Source: Darwin Volcanic Ash Advisory Centre (VAAC)
| 19.514°N, 103.62°W
| Elevation 3850 m
On 6 June at 2305 an explosion from Colima produced an ash plume to a height of ~8.5 km (27,900 ft) a.s.l. The ash plume traveled SW at a speed of ~70 km/hour, and ash fell in and around the cities of Colima (~30 km away) and Villa de Alvarez. On 11 June Universidad de Colima reported that a small lava dome was visible in Colima's crater. According to news articles, nearly 50 people who were evacuated from near the volcano during the previous week returned to their homes on 13 June.
Sources: Associated Press, Associated Press, Centro Universitario de Estudios e Investigaciones de Vulcanologia - Universidad de Colima, Washington Volcanic Ash Advisory Center (VAAC)
| 1.22°N, 77.37°W
| Elevation 4276 m
At Galeras during 6-13 June, there were low levels of seismicity, small amounts of deformation, and moderate gas emissions from the main crater. The alert remained at level 3 (changes in the behavior of volcanic activity have been noted).
Source: Servicio Geológico Colombiano (SGC)
| Eastern Kamchatka (Russia)
| 54.049°N, 159.443°E
| Elevation 1513 m
Due to a decrease in seismic and volcanic activity during 3-10 June, KVERT decreased the Concern Color Code at Karymsky from Orange to Yellow. During the report week, seismicity decreased to slightly above background levels, and 25-80 shallow earthquakes occurred daily. A weak gas-and-steam plume was observed on 4 June.
Source: Kamchatkan Volcanic Eruption Response Team (KVERT)
| Hawaiian Islands (USA)
| 19.421°N, 155.287°W
| Elevation 1222 m
Lava entered the sea at two points along Kilauea's S flank during 8-12 June, and at three points on 13 June. During the report period, surface lava flows were visible on the Pulama pali fault scarp. Volcanic tremor remained above normal levels at Kilauea's summit and at moderate levels at Pu`u `O`o. Small amounts of deformation were recorded during the report week.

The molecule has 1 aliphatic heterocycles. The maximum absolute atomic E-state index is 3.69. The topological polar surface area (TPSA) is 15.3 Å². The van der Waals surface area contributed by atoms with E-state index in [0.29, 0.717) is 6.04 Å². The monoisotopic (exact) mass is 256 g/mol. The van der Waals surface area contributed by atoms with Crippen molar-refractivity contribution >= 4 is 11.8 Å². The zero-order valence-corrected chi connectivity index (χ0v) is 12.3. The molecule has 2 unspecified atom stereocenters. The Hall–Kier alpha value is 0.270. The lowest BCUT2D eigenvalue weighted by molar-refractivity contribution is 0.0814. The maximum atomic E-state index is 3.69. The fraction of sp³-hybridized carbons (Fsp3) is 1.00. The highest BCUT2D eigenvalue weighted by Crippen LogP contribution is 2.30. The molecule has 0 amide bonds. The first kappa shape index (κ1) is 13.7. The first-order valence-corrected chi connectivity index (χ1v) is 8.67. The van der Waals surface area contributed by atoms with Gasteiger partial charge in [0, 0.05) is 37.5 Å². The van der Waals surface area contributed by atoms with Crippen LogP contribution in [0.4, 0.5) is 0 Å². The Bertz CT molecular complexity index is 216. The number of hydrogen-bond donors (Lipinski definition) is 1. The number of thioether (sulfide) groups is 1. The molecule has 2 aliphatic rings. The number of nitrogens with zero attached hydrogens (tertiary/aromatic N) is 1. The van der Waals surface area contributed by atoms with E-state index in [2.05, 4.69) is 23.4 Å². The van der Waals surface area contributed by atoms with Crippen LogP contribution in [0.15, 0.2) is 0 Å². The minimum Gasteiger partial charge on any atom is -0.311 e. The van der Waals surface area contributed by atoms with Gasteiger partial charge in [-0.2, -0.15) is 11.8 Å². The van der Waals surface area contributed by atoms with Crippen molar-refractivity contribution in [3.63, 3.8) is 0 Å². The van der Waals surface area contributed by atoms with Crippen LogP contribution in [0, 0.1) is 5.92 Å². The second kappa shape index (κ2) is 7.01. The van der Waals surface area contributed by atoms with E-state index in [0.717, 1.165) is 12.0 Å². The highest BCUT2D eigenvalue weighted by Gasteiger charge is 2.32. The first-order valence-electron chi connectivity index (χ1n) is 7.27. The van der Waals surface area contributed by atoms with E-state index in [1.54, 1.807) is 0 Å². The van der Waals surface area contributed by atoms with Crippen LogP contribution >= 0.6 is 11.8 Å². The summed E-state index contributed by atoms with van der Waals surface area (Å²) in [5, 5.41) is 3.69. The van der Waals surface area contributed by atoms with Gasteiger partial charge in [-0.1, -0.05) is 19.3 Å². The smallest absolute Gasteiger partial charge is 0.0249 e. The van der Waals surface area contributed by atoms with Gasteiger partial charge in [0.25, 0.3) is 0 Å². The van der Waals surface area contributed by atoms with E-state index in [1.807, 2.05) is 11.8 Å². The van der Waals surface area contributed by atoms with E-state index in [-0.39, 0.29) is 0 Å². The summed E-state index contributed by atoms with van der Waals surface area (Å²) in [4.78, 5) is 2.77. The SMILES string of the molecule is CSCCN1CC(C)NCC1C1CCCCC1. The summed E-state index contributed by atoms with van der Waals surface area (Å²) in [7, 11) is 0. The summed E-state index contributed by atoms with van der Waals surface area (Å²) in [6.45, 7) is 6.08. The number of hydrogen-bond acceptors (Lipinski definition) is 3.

Source: US Geological Survey Hawaiian Volcano Observatory (HVO)
| Southern Kamchatka (Russia)
| 52.449°N, 158.196°E
| Elevation 2288 m
The Concern Color Code at Mutnovsky was reduced from Yellow to Green during 3-10 June. There were no significant changes in volcanic activity during the week. A thermal anomaly was observed at the volcano on satellite imagery, possibly due to the heat from a thermal field.
Source: Kamchatkan Volcanic Eruption Response Team (KVERT)
| 0.077°S, 77.656°W
| Elevation 3562 m
During the last week of May, there was an increase in the number of long-period earthquakes at Reventador associated with a new lava flow. A lava flow emitted previously continued to travel SE towards the Marquer and Montana rivers. During 2-3 June, incandescence was visible in the crater. On 6 June ash-and-gas plumes were emitted from the volcano.
Source: Washington Volcanic Ash Advisory Center (VAAC)
| Central Kamchatka (Russia)